Brussels, 27 April 2005 – 28 April is World Day for Health and Safety at Work, a day that sees the commemoration of the workers killed or injured at work over the last twelve months due to unsatisfactory production methods or working conditions. Tens of thousands of people around the world will be taking part today in memorial activities for all the workers who have lost their lives through industrial injury or disease.
The figures announced by the International Labour Organisation (ILO) are by no means heartening. Every year, over two million men and women lose their lives to their jobs and almost 160 million new cases of work-related illnesses are registered.
“The figures are alarming,” said Willy Thys, general secretary of the World Confederation of Labour (WCL), “If you work it out, you realise that there are 5000 work-related deaths around the world every day.
Measures must be taken on the ground to bring down these figures as soon as possible. The anniversary of the Chernobyl catastrophe should make us think.”
The World Day for Health and Safety at Work is also the occasion to examine the impact on workers of factors such as violence at work, chemical substances, asbestos or HIV/AIDS.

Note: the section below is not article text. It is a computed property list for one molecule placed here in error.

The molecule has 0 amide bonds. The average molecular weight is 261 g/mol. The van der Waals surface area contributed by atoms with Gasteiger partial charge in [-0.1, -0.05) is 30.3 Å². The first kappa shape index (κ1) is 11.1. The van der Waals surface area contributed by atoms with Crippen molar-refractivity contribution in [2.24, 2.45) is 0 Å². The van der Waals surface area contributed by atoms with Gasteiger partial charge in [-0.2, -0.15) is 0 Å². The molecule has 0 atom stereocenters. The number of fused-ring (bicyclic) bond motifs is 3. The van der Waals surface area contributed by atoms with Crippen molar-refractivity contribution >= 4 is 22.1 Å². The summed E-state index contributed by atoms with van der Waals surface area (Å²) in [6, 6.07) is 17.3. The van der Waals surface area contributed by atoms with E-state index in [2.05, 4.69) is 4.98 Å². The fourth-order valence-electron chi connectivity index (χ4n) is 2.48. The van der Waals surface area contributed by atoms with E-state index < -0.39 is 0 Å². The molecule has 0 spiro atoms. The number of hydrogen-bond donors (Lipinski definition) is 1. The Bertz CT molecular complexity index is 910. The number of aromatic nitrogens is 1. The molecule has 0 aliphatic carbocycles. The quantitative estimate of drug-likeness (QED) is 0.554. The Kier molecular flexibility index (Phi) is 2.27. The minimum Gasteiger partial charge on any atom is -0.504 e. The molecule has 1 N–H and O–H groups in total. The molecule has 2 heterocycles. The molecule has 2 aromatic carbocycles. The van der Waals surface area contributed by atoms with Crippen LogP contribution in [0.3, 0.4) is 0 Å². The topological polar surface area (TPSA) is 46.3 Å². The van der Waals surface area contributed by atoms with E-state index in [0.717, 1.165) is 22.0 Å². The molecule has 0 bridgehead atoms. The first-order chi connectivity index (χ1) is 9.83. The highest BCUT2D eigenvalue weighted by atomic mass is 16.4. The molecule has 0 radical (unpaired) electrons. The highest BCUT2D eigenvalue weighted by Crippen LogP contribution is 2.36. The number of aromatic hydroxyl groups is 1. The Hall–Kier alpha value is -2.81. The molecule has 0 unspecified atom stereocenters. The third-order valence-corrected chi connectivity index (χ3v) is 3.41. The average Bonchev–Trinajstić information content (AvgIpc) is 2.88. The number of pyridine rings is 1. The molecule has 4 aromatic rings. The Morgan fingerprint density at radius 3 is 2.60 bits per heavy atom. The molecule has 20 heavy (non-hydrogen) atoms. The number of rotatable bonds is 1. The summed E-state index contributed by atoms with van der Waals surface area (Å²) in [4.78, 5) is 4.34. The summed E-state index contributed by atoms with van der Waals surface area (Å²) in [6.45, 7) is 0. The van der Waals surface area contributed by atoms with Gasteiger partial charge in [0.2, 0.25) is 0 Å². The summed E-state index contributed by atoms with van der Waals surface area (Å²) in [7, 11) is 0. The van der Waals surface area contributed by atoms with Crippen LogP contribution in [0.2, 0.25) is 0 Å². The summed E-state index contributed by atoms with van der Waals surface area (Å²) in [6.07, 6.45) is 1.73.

One of the most important themes of this year’s commemoration is undoubtedly the international trade union movement’s call for a total ban on the sale and use of asbestos. Some 100 000 people are estimated to die every year as a result of their exposure to this mortal substance, not to mention all those suffering from long-term asbestos-related illnesses.
Almost 40 million people around the world are currently HIV positive.
80% of them are adults. More than half of the people infected form part of the active population and are aged between 15 and 49. Many such workers, on reaching the state that they can no longer work, have to depend on their young children to support them and cover their household needs.
Despite the fact that the fight against HIV/AIDS is a key item on the international agenda (it is one of the millennium goals), the results are non-existent. The international trade union movement recently appealed to the G8 leaders (Germany, Canada, the United States, France, Italy, Japan and United Kingdom, plus EU representatives) to take immediate measures at their next Summit at the beginning of July in Moscow to honour their commitments regarding development aid and participation in the Global Fund to fight AIDS.
Good working conditions around the world are being increasingly undermined. “Moreover,” says Guy Ryder, general secretary of the ICFTU, “the fact of whether or not workers’ rights are recognised undoubtedly influences the protection of health and safety at work.” In all too many countries, trade union rights are violated or nonexistent. As a result, the workers’ health and safety are not protected properly